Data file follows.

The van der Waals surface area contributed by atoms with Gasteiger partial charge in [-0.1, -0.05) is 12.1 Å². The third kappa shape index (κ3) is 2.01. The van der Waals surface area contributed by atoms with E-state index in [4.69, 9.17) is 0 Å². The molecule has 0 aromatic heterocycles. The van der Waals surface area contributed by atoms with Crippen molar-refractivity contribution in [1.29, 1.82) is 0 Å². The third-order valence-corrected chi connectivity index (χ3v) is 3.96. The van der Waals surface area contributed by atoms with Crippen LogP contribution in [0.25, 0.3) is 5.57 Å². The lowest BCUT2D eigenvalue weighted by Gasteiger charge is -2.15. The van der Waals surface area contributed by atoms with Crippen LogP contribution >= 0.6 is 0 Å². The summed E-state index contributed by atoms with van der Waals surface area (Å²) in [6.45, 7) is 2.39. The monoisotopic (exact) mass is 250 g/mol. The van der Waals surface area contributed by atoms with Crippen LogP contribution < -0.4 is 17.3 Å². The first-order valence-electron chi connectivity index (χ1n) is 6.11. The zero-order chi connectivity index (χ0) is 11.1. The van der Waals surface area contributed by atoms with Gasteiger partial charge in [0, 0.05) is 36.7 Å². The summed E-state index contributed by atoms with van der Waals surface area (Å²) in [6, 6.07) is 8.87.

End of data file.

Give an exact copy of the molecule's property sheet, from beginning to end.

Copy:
The van der Waals surface area contributed by atoms with Gasteiger partial charge in [-0.1, -0.05) is 12.1 Å². The third kappa shape index (κ3) is 2.01. The van der Waals surface area contributed by atoms with E-state index in [4.69, 9.17) is 0 Å². The molecule has 0 aromatic heterocycles. The van der Waals surface area contributed by atoms with Crippen molar-refractivity contribution in [1.29, 1.82) is 0 Å². The third-order valence-corrected chi connectivity index (χ3v) is 3.96. The van der Waals surface area contributed by atoms with Crippen LogP contribution in [0.25, 0.3) is 5.57 Å². The lowest BCUT2D eigenvalue weighted by Gasteiger charge is -2.15. The van der Waals surface area contributed by atoms with Crippen LogP contribution >= 0.6 is 0 Å². The summed E-state index contributed by atoms with van der Waals surface area (Å²) in [6.45, 7) is 2.39. The monoisotopic (exact) mass is 250 g/mol. The van der Waals surface area contributed by atoms with Crippen LogP contribution < -0.4 is 17.3 Å². The first-order valence-electron chi connectivity index (χ1n) is 6.11. The zero-order chi connectivity index (χ0) is 11.1. The van der Waals surface area contributed by atoms with Gasteiger partial charge in [0, 0.05) is 36.7 Å². The summed E-state index contributed by atoms with van der Waals surface area (Å²) in [6, 6.07) is 8.87.